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Managing code in MATLAB: Functions of variable numbers of inputs and outputs 4

Posted by Doug Hull,

This is the first series of MATLAB video tutorials that are an attempt to systematically make videos for a “technology trees” for using MATLAB. This first tree covers the various kinds of MATLAB files you might write. The tree shows you the order you should watch them because some rely on skills you need to learn from earlier videos, but some do not.

Script Function 1in1out MinNout VarArg Cell mode Markup Interactive Driver script Sub function Nested

This video will allow you to do input parsing so that you have the ability to overload functions, meaning allow them to react differently to different inputs.

4 CommentsOldest to Newest

Peter replied on : 1 of 4
You didn't show the fun case where you type "main()" and it prints "0" because you requested no outputs. Explain how that makes any sense. How does it produce an output 0 if it didn't have any outputs to produce?
Doug replied on : 2 of 4
Peter, I think you are referring to this case: function varargout = main(varargin) varargout{1} = nargout; varargout{2} = nargin; ------- >>main ans = 0 -------------- Within the context of the function itself, it sees that there were no *requested* outputs. That is indeed correct within that context. From the outside, if there are no *requested* outputs the variable ans will be the assumed left hand variable to be assigned the default one output case. What would you expect to happen here? Self-referential logical can lead to paradoxes: "This statement is false." -Doug
Doug replied on : 3 of 4
Peter, I think you are referring to this case: function varargout = main(varargin) varargout{1} = nargout; varargout{2} = nargin; ------- >>main ans = 0 -------------- Within the context of the function itself, it sees that there were no *requested* outputs. That is indeed correct within that context. From the outside, if there are no *requested* outputs the variable ans will be the assumed left hand variable to be assigned the default one output case. What would you expect to happen here? Self-referential stements can lead to paradoxes: "This statement is false." -Doug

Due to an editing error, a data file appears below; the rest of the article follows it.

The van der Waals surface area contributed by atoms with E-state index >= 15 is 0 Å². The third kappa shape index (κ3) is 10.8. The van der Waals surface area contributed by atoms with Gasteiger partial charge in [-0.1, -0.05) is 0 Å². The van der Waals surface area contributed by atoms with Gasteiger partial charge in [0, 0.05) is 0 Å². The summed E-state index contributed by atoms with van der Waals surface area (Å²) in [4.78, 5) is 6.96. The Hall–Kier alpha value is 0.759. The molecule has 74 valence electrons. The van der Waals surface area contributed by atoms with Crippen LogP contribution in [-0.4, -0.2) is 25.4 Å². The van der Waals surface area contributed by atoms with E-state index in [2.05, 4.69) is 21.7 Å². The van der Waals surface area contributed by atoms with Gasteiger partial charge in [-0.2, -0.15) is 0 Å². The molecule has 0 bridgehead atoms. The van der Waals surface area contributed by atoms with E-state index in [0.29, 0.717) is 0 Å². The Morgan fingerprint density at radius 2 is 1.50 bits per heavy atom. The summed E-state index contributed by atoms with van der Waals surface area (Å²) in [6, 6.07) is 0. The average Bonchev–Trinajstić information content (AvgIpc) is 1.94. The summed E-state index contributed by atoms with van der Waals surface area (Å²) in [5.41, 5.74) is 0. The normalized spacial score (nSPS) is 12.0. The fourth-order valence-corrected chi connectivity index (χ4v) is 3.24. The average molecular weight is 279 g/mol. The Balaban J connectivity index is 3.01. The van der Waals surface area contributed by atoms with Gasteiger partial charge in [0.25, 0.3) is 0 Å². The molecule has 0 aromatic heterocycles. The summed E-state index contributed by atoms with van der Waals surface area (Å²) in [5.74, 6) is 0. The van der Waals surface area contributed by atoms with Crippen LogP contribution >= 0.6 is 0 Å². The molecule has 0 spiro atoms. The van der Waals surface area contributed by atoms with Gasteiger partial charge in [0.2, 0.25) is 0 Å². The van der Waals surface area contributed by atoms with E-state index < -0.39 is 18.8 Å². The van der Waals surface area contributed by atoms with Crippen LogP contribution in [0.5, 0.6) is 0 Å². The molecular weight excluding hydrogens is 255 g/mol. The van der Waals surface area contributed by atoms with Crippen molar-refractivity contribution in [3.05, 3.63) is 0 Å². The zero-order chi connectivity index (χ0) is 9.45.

Doug replied on : 4 of 4
Peter, I think you are referring to this case: function varargout = main(varargin) varargout{1} = nargout; varargout{2} = nargin; ------- >>main ans = 0 -------------- Within the context of the function itself, it sees that there were no *requested* outputs. That is indeed correct within that context. From the outside, if there are no *requested* outputs the variable ans will be the assumed left hand variable to be assigned the default one output case. What would you expect to happen here? Self-referential statements can lead to paradoxes: "This statement is false." -Doug

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